The latest campaign with six Cricket World Cup winning captains (Clive Lloyd-1975 & 79, Kapil Dev-1983, Allan Border-1987, Imran Khan- 1992, Arjuna Ranatunga-1996 & Steve Waugh-1999) was also related to a social issue though not specific to the Indian audience. The world had recovered from the Match-fixing scandal until it was hit by the Spot-fixing one. A lot was said and done to prevent it. All the six captains have impeccable integrity and respect among not just the cricket connoisseurs but general public alike. By associating themselves with these captains and the theme of ‘keep cricket clean’, Idea has a broader audience to talk to. Cricket being the religion in India and the world cup in toe, the timing would not have been apt.

It seemed to be a masterstroke by Idea but unfortunately I counted my chickens before they hatched. Keeping at the theme, they should have talked about their brand relevance to the ‘champions of the world’ cricketers and what, if any, they are doing in partnership with the ICC to keep cricket clean. Saying it is one thing, following it up with actions adds credibility. By launching the ‘No Idea, get Idea’ ads, with these cricketers talking about getting Idea seems frivolous. The copy seems so obvious. With due respect, apart from Kapil Dev, Imran Khan and probably Steve Waugh, none of the other 3 cricketers have the charisma to endorse an Indian brand. Youngsters under 25 years probably would not even know how great a player and Captain Clive Lloyd was.

These cricketers could have been used to create a brand recall rather than to make a sales pitch. It surely doesn’t seem to be a good idea now. Disappointed would be the word to describe the campaign and a great opportunity lost to add further value to the brand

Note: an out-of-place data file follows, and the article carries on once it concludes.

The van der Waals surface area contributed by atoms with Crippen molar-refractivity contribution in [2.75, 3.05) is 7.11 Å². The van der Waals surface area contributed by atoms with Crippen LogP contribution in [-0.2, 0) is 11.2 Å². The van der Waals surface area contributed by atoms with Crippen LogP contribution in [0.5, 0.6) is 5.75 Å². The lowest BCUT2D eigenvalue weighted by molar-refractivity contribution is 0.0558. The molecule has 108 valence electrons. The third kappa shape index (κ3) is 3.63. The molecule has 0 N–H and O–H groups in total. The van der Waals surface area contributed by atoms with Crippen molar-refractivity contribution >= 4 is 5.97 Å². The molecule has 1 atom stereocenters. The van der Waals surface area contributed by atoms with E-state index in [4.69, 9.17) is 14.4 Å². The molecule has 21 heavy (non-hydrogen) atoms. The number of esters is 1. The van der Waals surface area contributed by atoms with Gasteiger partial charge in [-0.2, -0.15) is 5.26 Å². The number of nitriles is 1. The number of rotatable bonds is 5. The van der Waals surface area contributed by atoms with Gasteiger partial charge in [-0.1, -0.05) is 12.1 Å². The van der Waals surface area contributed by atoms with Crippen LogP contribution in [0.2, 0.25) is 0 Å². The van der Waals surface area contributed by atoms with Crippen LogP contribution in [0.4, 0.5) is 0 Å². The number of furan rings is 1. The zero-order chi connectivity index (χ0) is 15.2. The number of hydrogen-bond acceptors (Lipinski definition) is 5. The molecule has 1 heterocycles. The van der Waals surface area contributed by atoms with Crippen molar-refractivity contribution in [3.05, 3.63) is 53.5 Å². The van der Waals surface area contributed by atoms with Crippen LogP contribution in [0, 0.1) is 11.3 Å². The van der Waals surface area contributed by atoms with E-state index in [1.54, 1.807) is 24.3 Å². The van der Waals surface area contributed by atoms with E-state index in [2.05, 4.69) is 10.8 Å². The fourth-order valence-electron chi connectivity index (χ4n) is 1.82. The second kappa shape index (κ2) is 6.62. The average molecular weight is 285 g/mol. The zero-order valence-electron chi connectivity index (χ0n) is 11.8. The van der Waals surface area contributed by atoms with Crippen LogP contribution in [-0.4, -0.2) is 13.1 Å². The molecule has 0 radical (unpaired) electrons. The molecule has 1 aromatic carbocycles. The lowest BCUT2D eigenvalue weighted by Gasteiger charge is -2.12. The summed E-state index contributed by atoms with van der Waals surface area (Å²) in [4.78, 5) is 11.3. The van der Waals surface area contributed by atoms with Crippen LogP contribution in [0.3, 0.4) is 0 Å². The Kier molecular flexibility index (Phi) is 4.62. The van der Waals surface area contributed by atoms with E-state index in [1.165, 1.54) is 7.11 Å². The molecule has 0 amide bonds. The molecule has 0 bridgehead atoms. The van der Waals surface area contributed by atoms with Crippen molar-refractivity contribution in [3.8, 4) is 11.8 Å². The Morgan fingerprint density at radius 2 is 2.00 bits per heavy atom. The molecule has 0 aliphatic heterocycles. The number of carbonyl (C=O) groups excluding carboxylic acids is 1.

Sunday, March 6, 2011

The zoozoo saga continues with the 3G ‘superhero’



The ICC Cricket world cup in the sub-continent was bound to create a fight among brands to communicate and make the most of the eye balls the world cup was going to generate. It indeed can be seen to be true with a plethora of TVCs on air. The clutter just got more cluttered making it even more difficult to break it. Telecom brands, car brands, motor bike ads, insurance ads, bank ads, consumer electronics, fmcg etc are all there.

It also acts as a competition between ad agencies to make a name for themselves with their creative content. Ogilvy India has really stamped their authority over their peers. They manage to grab eye balls, clutter or no clutter. I think that for the Ogilvy guys, a Vodafone ad is not a client but a brand to experiment and give out their best creative content. Credit has to be given to the Vodafone brand managers too for their willingness to take risk and approve the creative rendition.

Rajnikant clearly has influenced the creative guys at Ogilvy. From exaggerated claims in smses and forwarded emails of Rajnikant’s superhuman capabilities to the world-saving Superman, have been successfully used here. It would be such a treat to be a fly on the wall when Ogilvy creative guys would be brainstorming on the ad.

I wonder what could have been the brief from the client servicing guys and the planners to the creative team. All other ads talking about 3 G have been focusing on how 3G helps see live content on phones and the faster speed of internet and low pricing. Vodafone too is talking about the speed but the way it has been depicted is quite fabulous. Using a superhero to communicate about the fast capabilities is quite an interesting and intelligent proposition considering the liking which, not just the Indians, but the whole world has towards superheroes.

Full marks to the TVC. The teaser campaign I must say was indeed successful. People would surely be wondering about what would be the surprise. Another thing I liked about the ad showcase was that it was a 60 seconder ad .And with exorbitant charges which the official telecaster charges, it seemed appropriate to show the ad for whole 60 seconds ad till the buzz is created and then trim the ad to show the bare essentials. The can bring a new ad continuing on the zoozoo saga of 3G superhero to keep the interest going. Bottomline, an awesome ad bringing a smile on your face.

Sunday, February 20, 2011

Sony and MS Dhoni

The recent news of MS Dhoni pulled up by the ICC for a case of ambush marketing for Sony’s HD TV campaign wasn’t intentional. No publicity is bad publicity doesn’t apply to Sony. It is too big a brand. On the contrary, I feel Sony doesn’t even need the Indian captain MS Dhoni too.